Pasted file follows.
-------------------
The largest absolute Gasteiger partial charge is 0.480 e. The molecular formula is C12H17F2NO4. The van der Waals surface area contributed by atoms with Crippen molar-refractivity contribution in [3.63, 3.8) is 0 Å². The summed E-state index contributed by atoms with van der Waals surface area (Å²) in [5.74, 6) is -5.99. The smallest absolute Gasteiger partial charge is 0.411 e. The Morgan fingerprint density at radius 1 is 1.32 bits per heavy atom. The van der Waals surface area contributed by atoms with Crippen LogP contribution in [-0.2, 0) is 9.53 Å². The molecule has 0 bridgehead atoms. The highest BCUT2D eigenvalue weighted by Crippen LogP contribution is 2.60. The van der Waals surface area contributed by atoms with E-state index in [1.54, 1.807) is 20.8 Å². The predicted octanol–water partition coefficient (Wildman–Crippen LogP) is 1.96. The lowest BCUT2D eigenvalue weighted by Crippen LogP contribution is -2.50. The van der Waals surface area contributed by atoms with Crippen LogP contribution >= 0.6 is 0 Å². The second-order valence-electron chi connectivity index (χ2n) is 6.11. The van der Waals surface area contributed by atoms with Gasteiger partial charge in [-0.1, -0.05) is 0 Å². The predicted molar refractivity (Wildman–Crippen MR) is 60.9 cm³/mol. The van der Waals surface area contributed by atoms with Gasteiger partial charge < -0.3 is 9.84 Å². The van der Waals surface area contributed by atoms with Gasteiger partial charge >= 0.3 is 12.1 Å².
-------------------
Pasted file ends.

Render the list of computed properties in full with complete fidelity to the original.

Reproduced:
The largest absolute Gasteiger partial charge is 0.480 e. The molecular formula is C12H17F2NO4. The van der Waals surface area contributed by atoms with Crippen molar-refractivity contribution in [3.63, 3.8) is 0 Å². The summed E-state index contributed by atoms with van der Waals surface area (Å²) in [5.74, 6) is -5.99. The smallest absolute Gasteiger partial charge is 0.411 e. The Morgan fingerprint density at radius 1 is 1.32 bits per heavy atom. The van der Waals surface area contributed by atoms with Crippen LogP contribution in [-0.2, 0) is 9.53 Å². The molecule has 0 bridgehead atoms. The highest BCUT2D eigenvalue weighted by Crippen LogP contribution is 2.60. The van der Waals surface area contributed by atoms with E-state index in [1.54, 1.807) is 20.8 Å². The predicted octanol–water partition coefficient (Wildman–Crippen LogP) is 1.96. The lowest BCUT2D eigenvalue weighted by Crippen LogP contribution is -2.50. The van der Waals surface area contributed by atoms with Crippen LogP contribution >= 0.6 is 0 Å². The second-order valence-electron chi connectivity index (χ2n) is 6.11. The van der Waals surface area contributed by atoms with Gasteiger partial charge in [-0.1, -0.05) is 0 Å². The predicted molar refractivity (Wildman–Crippen MR) is 60.9 cm³/mol. The van der Waals surface area contributed by atoms with Gasteiger partial charge < -0.3 is 9.84 Å². The van der Waals surface area contributed by atoms with Gasteiger partial charge >= 0.3 is 12.1 Å².